I know far too little about oddsmaking to ever put too much stock in them. Any attempts at matchup prognostication on my part are almost always composed of observations of past bouts, skill assessments and gut feelings.
The odds on the UFC 173 co-main event between Dan Henderson and Daniel Cormier, however, surprisingly appear to resemble the concern myself and many other honest fans and observers have about the contest. Namely, that it isn’t a very fair one for Henderson.
At last glance, Cormier is a heavy, heavy favorite over Henderson. At first, that may sound a bit surprising, especially to ardent admirers of Henderson, such as myself.
How could a former champion like Henderson, who has a vast experience advantage and is coming off a knockout win, be a 8-1 underdog in some places? Well, it may have to do with the fact that, for the sake of his health, Henderson should have probably already retired.
In late March, Henderson knocked out fellow all-time great Mauricio “Shogun” Rua in a thriller. However, before landing the final shot to the nose of the Brazilian, Henderson was getting beaten badly and was knocked down and stiff several times.
Before that Pyrrhic victory, Henderson had lost three straight. Before those losses, “Hendo” beat Rua by decision in a war where he spent much of the last two rounds mounted, and getting blasted in the face by punches.
All in all, Henderson’s third go-around with the UFC (since returning from Strikeforce in 2011) has been an exciting but rough one for the legend. He’s lost more than he’s won, and taken KO-level punishment even in his wins.
Now, just two months after snatching victory from the jaws of violent defeat, Henderson is fighting again. Of course, that doesn’t mean he’s rested for two months and is now set to fight Cormier, the red-hot undefeated and rightful No. 1 contender in two divisions.
Fighters have long and arduous training camps, sometimes lasting months. So, that means that Henderson and his battered brain has had virtually no rest time at all since his amazing come-from-behind win over Rua in March.
He’s had no time off from sparring and training, where most injuries happen, and we assume he’s also done all this without the use of the testosterone replacement therapy (TRT) he’s used for years, which helped him remain young but was recently effectively banned.
Add to all this the fact that Henderson is not even a light heavyweight. As a recent episode of the excellent "UFC: Embedded" series showed, Henderson is far underweight as a light heavyweight.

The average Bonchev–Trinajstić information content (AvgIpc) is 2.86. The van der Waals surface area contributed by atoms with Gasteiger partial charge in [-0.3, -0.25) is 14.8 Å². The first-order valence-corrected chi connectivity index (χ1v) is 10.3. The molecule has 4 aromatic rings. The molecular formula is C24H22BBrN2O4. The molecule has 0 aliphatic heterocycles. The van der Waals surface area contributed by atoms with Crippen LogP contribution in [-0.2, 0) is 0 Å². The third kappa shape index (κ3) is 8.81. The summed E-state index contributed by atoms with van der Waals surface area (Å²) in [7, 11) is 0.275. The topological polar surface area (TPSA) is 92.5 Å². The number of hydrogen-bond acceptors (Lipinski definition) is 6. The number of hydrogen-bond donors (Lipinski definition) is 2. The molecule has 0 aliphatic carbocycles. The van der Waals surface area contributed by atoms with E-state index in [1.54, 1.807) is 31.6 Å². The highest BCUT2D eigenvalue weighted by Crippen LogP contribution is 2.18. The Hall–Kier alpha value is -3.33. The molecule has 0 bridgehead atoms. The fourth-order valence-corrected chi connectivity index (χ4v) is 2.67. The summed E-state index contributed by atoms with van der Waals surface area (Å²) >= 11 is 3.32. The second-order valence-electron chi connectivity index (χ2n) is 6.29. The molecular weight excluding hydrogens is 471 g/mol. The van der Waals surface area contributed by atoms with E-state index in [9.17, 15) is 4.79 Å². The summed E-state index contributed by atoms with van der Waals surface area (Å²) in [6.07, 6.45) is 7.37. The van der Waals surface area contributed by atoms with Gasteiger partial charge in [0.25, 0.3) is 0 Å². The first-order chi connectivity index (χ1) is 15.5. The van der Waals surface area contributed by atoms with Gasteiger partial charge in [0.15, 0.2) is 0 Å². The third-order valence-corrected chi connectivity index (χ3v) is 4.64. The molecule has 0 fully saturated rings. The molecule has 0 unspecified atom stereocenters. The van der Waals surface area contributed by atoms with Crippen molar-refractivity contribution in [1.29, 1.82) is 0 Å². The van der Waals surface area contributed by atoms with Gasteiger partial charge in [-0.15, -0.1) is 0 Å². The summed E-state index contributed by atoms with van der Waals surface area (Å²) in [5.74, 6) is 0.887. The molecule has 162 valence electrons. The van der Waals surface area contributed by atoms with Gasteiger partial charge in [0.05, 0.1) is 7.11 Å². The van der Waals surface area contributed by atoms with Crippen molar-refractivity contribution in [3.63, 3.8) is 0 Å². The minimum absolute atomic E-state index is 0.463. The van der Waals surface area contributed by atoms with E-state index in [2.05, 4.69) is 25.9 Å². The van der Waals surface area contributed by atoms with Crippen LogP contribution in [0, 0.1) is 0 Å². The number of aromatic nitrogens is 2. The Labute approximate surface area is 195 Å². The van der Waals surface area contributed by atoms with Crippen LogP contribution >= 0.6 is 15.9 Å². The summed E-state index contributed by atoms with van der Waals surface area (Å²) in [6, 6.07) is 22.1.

Everyone has known for years that Henderson is a true middleweight, but his bravery and skill have allowed him to fight heavier men quite well.
Seeing Henderson step on a scale this week on "UFC: Embedded" and having it read a meager 196 pounds, however, put his stature in the light heavyweight division into sharp focus. Most light heavyweights, like Daniel Cormier, walk around as giants of men – heavyweights – before cutting 15, 20 or more pounds off in water weight the week of a fight in order to hit the 205-pound weight limit.
At this point in Dan Henderson’s career, where he’s slower than just about everyone he faces, being so undersized is flat-out dangerous. Cormier, of course, is no spring chicken in terms of years, either.
"DC" is, however, the much fresher fighter – having been in fewer wars and not yet tasting defeat in MMA – by KO or any other means. Simply put, this is a set-up fight for Henderson.
With almost every advantage in his favor, Daniel Cormier gets a chance to take out a smaller, slower fighter, who now loses more than he wins and is fighting too soon after taking big punishment in his last bout. Henderson is a big name, a former champion, always exciting and promotes fights well, however.
So, it’s a great showcase for Cormier as he waits in the wings for whoever remains as the light heavyweight champion after Jon Jones and Alexander Gustafsson rematch.
Sure, Henderson could win the fight.
He’s always got that KO power. But that ability is almost a detriment to him at this point in his career, as it is for Wanderlei Silva. Both men seem to be confusing having a puncher’s chance against anyone in the world with it being safe for them to continue to fight.
Fighters win and get hurt all the time. We’ve seen it for decades.
We’re seeing it with Dan Henderson now. To make the situation more sad, UFC president Dana White recently told reporters that Henderson wouldn’t even necessarily get a title shot should he manage to beat Cormier.
Henderson has repeatedly said that Dana White asked him to fight Cormier, and that he wasn’t initially enthused about doing so but was then convinced by a promise from the promoter that, should he win, he’d get another crack at UFC gold.
So, now we’re left with Dan Henderson, who turns 44 this summer, showing up to UFC 173 simply for the cash and out of pride. Both are perfectly human reasons.
Both, however, have also been the causes of many fighters’ demise.